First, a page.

Birmingham International Airport has poured cold water on claims that demand for business air travel is set to plummet.
According to research by conservationist organisation WWF-UK, nine out of ten top UK companies hope to cut the amount of business flights they take over the next decade.
The study for WWF-UK claims that almost two-thirds of Britain’s biggest businesses are already reducing their business travel carbon footprint, while a further quarter aimed to do so.
Of the 100 FTSE 350 firms, including RBS, Cadbury and Glaxo Smithkline, which were surveyed by market researchers Critical Research, 89 per cent hope to reduce flying in the coming decade.
While flights for the top companies are up four per cent on average over the last year, the figure is expected to drop by three per cent next year.
WWF-UK said that some 85 per cent of those questioned said they thought video-conferencing could help cut the number of flights they take.
The wildlife charity is urging British firms to cut one in five of the flights they take and use technology such as video-conferencing more widely in a bid to reduce their carbon footprint.
According to WWF, 22 million tonnes of CO2 would be saved each year if all EU companies were to cut business travel by 20 per cent – a move it says would be equivalent to taking a third of the UK’s cars off the road.
While the conservation charity acknowledges video-conferencing could not replace meetings with new clients or site visits, it claims that it could be used to combat rising fuel prices and improve employees’ productivity.
WWF also said the findings undermined the Government’s policy of building more runways and expanding airports to maintain the UK’s competitiveness.
Peter Lockley, head of transport policy at WWF-UK, said: "Our report has revealed that there is a real appetite among many of the UK’s biggest business to reduce the number of flights they take.
"For many companies travel is a major contributor to their carbon footprint – more than 50 per cent in some cases – and green alternatives such as video-conferencing not only provide a swift solution for cutting carbon they can also save businesses time and money.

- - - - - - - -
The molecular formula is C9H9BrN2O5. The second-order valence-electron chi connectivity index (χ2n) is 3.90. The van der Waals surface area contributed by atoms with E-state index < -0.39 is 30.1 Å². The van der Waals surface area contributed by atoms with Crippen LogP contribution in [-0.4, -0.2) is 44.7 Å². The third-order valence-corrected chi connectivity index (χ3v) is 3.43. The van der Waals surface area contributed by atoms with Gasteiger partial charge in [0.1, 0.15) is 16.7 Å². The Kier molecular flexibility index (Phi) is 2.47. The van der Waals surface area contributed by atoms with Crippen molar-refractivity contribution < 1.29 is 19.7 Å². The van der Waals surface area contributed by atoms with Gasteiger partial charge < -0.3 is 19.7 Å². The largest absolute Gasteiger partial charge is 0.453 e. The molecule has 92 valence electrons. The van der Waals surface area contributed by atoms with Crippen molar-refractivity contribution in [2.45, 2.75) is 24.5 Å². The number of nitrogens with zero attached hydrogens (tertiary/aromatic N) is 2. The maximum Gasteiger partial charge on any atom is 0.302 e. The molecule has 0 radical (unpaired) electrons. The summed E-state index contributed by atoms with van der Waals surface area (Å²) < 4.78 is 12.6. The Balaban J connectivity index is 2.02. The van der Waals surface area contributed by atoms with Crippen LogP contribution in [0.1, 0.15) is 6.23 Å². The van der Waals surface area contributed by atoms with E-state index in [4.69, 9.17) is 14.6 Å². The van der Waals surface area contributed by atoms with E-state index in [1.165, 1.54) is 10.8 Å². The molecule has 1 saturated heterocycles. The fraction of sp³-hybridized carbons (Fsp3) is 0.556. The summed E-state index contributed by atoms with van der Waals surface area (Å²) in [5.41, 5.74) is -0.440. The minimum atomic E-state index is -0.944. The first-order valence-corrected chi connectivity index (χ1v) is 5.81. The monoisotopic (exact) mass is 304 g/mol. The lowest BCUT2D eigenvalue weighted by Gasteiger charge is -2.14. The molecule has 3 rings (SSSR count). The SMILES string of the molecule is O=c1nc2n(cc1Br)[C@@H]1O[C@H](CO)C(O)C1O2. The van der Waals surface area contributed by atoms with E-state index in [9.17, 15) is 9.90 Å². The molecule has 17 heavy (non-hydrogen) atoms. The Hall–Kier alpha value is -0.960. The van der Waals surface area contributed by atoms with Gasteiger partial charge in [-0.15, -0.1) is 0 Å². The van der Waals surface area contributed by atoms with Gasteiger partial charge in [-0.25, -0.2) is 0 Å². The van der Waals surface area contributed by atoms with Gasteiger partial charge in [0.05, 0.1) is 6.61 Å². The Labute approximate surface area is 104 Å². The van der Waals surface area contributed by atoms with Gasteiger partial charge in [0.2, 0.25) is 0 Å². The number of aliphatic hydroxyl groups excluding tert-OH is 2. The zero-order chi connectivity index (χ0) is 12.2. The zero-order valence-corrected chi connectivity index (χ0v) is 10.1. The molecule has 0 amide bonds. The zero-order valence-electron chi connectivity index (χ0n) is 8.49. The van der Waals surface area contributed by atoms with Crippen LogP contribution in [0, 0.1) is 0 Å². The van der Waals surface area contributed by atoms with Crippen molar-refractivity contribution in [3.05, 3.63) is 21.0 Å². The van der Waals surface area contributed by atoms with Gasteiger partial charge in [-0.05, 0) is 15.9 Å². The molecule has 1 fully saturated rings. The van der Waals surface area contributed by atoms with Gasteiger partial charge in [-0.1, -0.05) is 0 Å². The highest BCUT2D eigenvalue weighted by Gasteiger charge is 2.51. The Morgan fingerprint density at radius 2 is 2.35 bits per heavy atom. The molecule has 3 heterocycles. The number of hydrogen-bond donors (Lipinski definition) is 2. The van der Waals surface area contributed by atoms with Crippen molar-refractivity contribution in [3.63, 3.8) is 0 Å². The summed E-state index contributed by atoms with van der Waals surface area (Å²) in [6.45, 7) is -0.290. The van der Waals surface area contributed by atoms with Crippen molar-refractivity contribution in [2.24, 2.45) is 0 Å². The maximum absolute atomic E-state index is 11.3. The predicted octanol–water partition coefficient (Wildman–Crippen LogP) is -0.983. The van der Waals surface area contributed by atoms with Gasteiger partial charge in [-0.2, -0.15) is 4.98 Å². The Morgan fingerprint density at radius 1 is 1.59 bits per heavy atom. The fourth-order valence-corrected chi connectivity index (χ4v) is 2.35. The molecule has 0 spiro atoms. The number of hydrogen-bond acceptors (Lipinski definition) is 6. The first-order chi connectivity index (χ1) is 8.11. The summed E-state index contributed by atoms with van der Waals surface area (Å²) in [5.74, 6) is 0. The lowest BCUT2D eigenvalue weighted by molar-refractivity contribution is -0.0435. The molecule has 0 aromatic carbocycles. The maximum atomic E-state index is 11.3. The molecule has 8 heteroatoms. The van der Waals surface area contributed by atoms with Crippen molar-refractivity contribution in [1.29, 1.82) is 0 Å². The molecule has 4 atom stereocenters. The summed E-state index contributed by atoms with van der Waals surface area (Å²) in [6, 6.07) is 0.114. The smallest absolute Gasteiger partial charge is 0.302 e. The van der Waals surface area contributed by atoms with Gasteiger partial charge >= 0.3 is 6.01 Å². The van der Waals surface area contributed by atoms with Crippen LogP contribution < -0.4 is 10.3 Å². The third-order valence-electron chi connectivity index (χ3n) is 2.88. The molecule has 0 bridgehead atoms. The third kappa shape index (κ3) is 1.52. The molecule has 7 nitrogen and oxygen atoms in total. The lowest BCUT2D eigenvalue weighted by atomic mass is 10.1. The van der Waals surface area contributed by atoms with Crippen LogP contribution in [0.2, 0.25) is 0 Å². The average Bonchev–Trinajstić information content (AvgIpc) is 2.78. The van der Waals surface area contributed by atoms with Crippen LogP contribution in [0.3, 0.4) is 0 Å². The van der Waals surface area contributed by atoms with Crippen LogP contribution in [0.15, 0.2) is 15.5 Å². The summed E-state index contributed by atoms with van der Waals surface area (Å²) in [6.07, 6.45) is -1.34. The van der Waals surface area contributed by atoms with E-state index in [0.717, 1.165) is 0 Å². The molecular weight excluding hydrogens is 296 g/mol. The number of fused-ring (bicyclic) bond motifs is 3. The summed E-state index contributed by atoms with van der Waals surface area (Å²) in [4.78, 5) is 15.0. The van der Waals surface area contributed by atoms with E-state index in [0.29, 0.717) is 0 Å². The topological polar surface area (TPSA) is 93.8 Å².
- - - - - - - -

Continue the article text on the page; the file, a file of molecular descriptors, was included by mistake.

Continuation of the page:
"In the current economic climate, and with increasing carbon accountability, videoconferencing is an easy win for businesses."
He added: "We’re told that expansion at Birmingham is vital for the local economy, but if business travellers – who currently account for more than a fifth of passengers from the UK – are increasingly choosing to hold ‘virtual meetings’ instead of taking flights, then the case for airport expansion begins to evaporate."
A spokeswoman for BIA retorted: "Twenty-six new routes are being launched from Birmingham this year – many to business destinations. That is ample evidence of the demand for business air travel."
Popular business routes include New York, Dubai, Paris and Copenhagen, she said.
And while many companies may be taking measures to cut travel, another survey by Barclaycard Business suggests the changes are not filtering down to staff.
The survey, in which 3,000 business travellers were questioned, found more than three-quarters (78 per cent) were not adhering to their firm’s environmental policy, and just one per cent had reduced travel as a result of it.
Flybe, one of Europe’s largest regional airlines and a major operator at Birmingham, expressed 'disgust' at Ferrovial’s latest profit announcement, where the Spanish-owned airport operator predicted a doubling of profits from £1.066 billion in 2008 to £2.053 billion by 2012. Ferrovial's announcement comes hot on the heels of the recent CAA approval of a 21.3 per cent increase in landing charges for London Gatwick and a similar rise for London Heathrow.
Flybe has now written to Transport Secretary Ruth Kelly, calling on her to take immediate action and break up BAA – as recommended by the Competition Commission. Read the Post Agenda tomorrow: Black Country Chamber of Commerce president Peter Matthews on why the expansion of BIA is essential for the West Midlands.